Western Living Magazine
This Safe Shelter Was Transformed Into a Homey New Space for Its Residents
Inside Vancouver’s Most Festive Hanukkah House
PHOTOS: Some of Our Favourite Moments from WL Design Talks with Knight Varga
Recipe: Espresso Coffee Cake
Recipe: Spiced Carrot and Walnut Cake
Recipe: Macadamia Feta and Herb Scones (or Biscuits)
Staycation on the Sunshine Coast
Your 2023/2024 Ultimate Local Winter Getaway Guide
Local Winter Getaway Guide 2023/2024: Top 5 Dining Spots on the Sunshine Coast
Pantone’s Colour of the Year Just Dropped, So We’re Going Shopping
Protected: How to achieve kitchen perfection: luxury appliance brand Fisher & Paykel shares all
King Living Black Friday Clearance Sale
Announcing the Finalists for the Inaugural WL Design 25 Awards
Q&A: Meet the Texas-Based Contemporary Artist Dan Lam
5 Reasons to Enter the WL Design 25
Indoor-outdoor designs like this one call for matte finishes.
When designer Denise Ashmore of Project 22 Design was called in to renovate an early '90s-era home on Alta Lake in Whistler, two things were immediately clear: one, you could barely see that great view over the lake if you spent any time in the kitchen and, two, that view would be a great informer of the materials shed bring into the space. Her team took out an awkward peninsula and opened up the kitchen to the rest of the main floor (and, after a bifold retractable glass wall system was installed on the opposite wall, out to the lake, too). And then they opted for natural, matte finishes on all of the materials they selected for the space: a brushed finish on the smoked walnut millwork, soft limestone tile behind the stove and a honed surface on the black engineered quartz counter. Whistler is such a natural environmentshiny doesn't play well here, says Ashmore. The environment is such a strong player.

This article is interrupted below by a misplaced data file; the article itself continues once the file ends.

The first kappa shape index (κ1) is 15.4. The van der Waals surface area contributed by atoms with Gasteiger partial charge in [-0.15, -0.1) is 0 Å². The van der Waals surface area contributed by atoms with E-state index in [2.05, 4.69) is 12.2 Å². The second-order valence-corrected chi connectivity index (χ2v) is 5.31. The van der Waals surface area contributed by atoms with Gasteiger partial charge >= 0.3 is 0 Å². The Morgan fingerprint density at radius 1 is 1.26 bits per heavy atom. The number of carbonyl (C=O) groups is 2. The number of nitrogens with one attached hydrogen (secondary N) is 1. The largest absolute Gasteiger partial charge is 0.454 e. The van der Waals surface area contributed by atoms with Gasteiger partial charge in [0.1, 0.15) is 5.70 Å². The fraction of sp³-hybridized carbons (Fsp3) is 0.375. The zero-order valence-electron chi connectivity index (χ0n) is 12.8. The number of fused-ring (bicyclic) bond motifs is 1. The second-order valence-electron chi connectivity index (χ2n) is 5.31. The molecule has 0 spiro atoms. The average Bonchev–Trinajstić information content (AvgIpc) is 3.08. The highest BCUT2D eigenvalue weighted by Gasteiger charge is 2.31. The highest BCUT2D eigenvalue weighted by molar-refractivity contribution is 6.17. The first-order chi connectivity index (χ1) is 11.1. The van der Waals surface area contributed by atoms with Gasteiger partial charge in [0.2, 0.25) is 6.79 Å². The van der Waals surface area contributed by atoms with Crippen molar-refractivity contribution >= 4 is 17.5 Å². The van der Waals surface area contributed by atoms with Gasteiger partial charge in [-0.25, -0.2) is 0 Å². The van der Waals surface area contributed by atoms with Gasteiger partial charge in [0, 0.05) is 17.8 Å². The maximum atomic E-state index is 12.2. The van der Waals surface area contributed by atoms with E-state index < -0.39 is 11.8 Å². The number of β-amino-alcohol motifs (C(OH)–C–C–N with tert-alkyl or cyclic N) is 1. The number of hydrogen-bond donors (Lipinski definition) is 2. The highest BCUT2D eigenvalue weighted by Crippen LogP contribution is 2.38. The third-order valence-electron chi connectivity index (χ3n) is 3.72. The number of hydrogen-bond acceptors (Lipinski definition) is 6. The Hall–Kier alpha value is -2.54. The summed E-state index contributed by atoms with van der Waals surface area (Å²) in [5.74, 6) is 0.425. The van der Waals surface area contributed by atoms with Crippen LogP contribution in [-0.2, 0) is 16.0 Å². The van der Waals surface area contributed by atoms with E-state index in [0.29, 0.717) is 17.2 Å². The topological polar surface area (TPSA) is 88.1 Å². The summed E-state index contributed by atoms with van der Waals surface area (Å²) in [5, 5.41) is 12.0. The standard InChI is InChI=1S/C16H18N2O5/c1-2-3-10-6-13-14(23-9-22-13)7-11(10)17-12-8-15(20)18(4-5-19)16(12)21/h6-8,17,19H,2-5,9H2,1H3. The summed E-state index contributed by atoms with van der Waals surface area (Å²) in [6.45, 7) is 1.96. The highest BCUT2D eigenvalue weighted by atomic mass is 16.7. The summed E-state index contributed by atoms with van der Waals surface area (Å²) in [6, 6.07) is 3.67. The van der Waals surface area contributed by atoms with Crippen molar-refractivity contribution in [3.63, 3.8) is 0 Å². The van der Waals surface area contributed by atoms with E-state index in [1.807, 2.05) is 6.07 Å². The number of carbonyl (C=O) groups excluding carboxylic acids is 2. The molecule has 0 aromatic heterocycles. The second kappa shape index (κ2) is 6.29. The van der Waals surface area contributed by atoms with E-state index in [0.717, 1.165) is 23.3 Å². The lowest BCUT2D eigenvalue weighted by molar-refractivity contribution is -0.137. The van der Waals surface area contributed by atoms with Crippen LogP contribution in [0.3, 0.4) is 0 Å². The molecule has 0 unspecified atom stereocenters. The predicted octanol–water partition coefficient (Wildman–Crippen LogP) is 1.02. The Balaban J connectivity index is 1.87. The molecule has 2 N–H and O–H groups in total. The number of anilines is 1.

To make the island feel more like a piece of furniture, Ashmore opted for recessed finger pulls rather than the matte black metal pulls seen on the perimeter cabinets, and included legs in the design.
The greenhouse-style window over the sink was pre-existing, though the team updated the glass with black frames. We find that black-frame windows disappear, says Ashmore. They recede back and you focus on the outside. Next to the integrated refrigerators, Ashmore added one more shallow cabinet that goes from the ceiling to the counter, providing both counter space and more efficient storage. As a result, the team was able to eliminate the upper cabinets around the range.
The dining table is designed by local makers Lock and Mortice; the Torii chairs are from Bensen, Vancouver designer Niels Bendtsen's line. The lighting overhead was ceiling-mounted so as not to interfere with the view.
Are you over 18 years of age?